Right now lots of extra people are homeless due to Hurricane Sandy. But I’m going to write about some of the long-term homeless in Austin who I meet while waiting for a green light on my many drives around town. If for no other reason than that I already had most of this post ready before Sandy hit. Continue reading
One thing I’ve learned is the difference between Dutch politeness and Texan politeness.
To A Texan, being polite is not just a matter of saying please and thank you, holding the door open for the person coming behind you, not belching loudly at the dinner table, etc. It also means avoiding embarrassing someone. Continue reading
Posted in Language, Society
Tagged America, Amerika, beleefdheid, cultural differences, culture, embarrassment, humor, kulturele verschillen, language, manners, Nederland, omgangsvormen, politeness, society, The Netherlands, verlegenheid
Cartoon by O’Farrell
One of my readers asked me a while ago to give my take on the apparent ambiguity between the American “melting pot” diversity and America’s dissociation from the rest of the world. Well, here it is. My take. I’m fully aware that I’m generalizing the heck out of this, but the question itself is generalizing, so that makes it totally okay. Continue reading
As I’ve explained in previous posts, we were on vacation when our son B’s appendix ruptured. He had an appendectomy and was in the hospital in Cody, Wyoming for four days. Six days after coming home to Austin, he had pains again, and had to have a follow-up surgery, and he has been in the hospital here in Austin for six days now. And when I say that B has been in the hospital, I really mean our family has been in the hospital. Continue reading
Another question I got from my funk post was: What do European kids learn about American history. Well, I can only talk about what I learned, but feel free to add to it in the comments, Dutch readers.
I had History several times a week, from seventh through eleventh grade, and from Mesopotamia to the Vietnam War, more or less. I seem to remember that we started learning about America in tenth grade, and it would have continued through eleventh grade, whenever America came up in realtion to a certain period. This would have been around 1977-1978. I’ll just describe what I remember; trying to be systematic after all those years wouldn’t work. Continue reading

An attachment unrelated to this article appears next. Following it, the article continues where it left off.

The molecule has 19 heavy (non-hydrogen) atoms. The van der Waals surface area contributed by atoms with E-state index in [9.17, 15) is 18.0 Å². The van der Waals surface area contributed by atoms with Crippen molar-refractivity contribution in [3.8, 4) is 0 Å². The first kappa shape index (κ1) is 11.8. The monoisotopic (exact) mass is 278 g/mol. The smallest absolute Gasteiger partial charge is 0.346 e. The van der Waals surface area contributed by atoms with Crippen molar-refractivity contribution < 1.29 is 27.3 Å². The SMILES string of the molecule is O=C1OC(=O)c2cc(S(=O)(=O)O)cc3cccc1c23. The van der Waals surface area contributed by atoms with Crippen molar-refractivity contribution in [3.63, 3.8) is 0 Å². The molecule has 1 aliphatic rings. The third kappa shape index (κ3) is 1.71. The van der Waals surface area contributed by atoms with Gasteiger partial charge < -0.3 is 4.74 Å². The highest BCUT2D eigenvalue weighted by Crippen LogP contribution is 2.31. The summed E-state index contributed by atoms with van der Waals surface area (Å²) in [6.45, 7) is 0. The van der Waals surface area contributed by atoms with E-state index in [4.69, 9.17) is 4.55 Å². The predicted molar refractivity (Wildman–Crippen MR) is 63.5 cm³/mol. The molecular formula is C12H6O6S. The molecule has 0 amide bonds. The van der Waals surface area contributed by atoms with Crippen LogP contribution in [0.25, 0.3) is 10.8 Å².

In my previous post I asked what my readers would like me to write about. I realized later that I would be in big trouble if I got no reply. Would that mean that no one is interested in what I say? Or they don’t care? Or what if I have no readers that day? Would reposting the question be too desperate? This could very well spell the end of my blog. But fortunately someone did reply. Phew, thanks, Hanneke, for averting my existential crisis! Continue reading
I am going to commit one of the biggest faux pas you can commit in America. I’m going to correct your grammar, Americans!
Yes, my Dutch friends, it’s considered impolite at best to correct anyone’s grammar here.When you do, people think you’re pedantic, rude, or a “grammar nazi”.
I will write about the inflation of the word “nazi” some other time.
So back to you, my American readers. Let me explain myself. Continue reading
Posted in Education, Language
Tagged American etiquette, American manners, Americans' aversion to correcting mistakes, Amerikaanse grammatica, Correcting grammar, cultural differences America - the Netherlands, culture, Engelse grammatica, preposition-pronoun agreement, pronoun-preposition agreement, pronoun-verb agreement, writing
I had been asked to be a bridesmaid. This was a big test: could I do it? Could I stand in a row with five American women, in front of a church congregation, without being the odd one out? Yes. I would just have to do it. I would just have to forget my Dutch sense of individuality and put on a dress that I was ordered to wear – the exact same dress that five other women would be wearing – and walk for several hours in high-heeled shoes of someone else’s choice. I would have to ‘have my hair done’ – in a style, at a time, and at a location determined by others – and I would have to ‘have my nails done’ with a polish that was handed out at the bridesmaids’ luncheon. Continue reading
Apparently having good company for your birthday is not enough when you go out to eat. In many restaurants the personnel sings a song for the celebrant. And everyone in the restaurant will know about it. The waiters meet near the kitchen and start clapping as they walk to the birthday person’s table. Often they sing and clap their very own house-birthday song: Continue reading